The Hustle

This game maker is using reality shows to shake up e-sports

Video games aren’t just for hardcore players anymore.


August 28, 2020

For years, e-sports has been a bro’s world.

But the gaming goliath Electronic Arts is hoping to pull in a wider audience by introducing reality TV-style content — a genre with a viewership that generally skews younger and more female.

EA scores a reality hit with The Sims Spark’d

Hosted last December by an American Idol alum, the show featured YouTubers trying to build the “best” world within the uber-popular Sims game, which has sold 200m copies.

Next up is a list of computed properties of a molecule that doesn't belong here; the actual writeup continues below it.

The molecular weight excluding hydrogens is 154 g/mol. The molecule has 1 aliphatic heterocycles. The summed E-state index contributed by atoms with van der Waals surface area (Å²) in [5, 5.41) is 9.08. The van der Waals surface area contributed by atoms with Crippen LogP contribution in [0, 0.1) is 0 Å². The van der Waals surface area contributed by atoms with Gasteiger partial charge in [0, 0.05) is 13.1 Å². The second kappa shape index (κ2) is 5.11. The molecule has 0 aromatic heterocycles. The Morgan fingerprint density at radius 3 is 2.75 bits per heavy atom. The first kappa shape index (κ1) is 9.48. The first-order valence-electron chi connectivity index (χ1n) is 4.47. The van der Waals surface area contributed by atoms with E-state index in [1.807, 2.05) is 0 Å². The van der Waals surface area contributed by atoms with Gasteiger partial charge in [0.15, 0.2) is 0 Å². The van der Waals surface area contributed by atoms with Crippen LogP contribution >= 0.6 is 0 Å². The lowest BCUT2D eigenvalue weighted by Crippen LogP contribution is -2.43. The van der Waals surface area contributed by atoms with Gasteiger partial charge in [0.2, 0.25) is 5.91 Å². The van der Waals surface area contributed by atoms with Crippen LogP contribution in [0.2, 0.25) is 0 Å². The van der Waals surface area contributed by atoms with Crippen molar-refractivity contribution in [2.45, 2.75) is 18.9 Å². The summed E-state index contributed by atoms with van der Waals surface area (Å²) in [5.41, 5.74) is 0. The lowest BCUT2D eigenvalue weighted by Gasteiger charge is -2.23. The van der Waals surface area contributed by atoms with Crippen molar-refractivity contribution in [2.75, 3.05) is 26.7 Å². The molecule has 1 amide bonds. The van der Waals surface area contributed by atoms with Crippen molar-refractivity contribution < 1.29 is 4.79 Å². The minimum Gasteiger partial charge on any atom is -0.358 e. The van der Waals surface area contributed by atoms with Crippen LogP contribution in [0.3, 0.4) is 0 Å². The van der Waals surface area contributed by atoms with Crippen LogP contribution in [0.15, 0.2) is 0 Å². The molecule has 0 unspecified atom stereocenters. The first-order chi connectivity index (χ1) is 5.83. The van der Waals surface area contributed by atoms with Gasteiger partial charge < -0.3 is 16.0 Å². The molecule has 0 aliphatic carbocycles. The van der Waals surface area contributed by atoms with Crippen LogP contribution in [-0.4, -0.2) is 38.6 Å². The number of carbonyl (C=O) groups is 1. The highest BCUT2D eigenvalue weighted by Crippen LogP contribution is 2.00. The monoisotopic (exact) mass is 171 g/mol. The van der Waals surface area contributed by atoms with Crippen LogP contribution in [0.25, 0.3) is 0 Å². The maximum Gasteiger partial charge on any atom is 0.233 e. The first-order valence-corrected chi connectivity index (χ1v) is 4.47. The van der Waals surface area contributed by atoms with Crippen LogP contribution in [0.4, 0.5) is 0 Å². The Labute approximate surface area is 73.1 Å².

4m+ viewers tuned into the 4-episode series, hitting record numbers in the 18-34 age bracket and pulling in a higher percentage of female viewers than other content on TBS’ Eleague show.

There’s more in the pipeline: Derwin James vs. The World, a Madden NFL 21 tournament pitting James (a former football star) against Hollywood actors, musicians, and other famous athletes.

Entertainment programming is table stakes now 

In recent years, Fortnite has taken more and more oxygen out of the social gaming space; to wit, Travis Scott’s Fortnite virtual performance drew 12m+ viewers.

The Sims Spark’d was a bit of a “Hail Mary pass for EA,” Fast Company says.

But after scoring with the unscripted reality show formula, EA plans to increase its broadcast of nontraditional esports from 10% to 50% of its offering.

In other words, “show” them the money.

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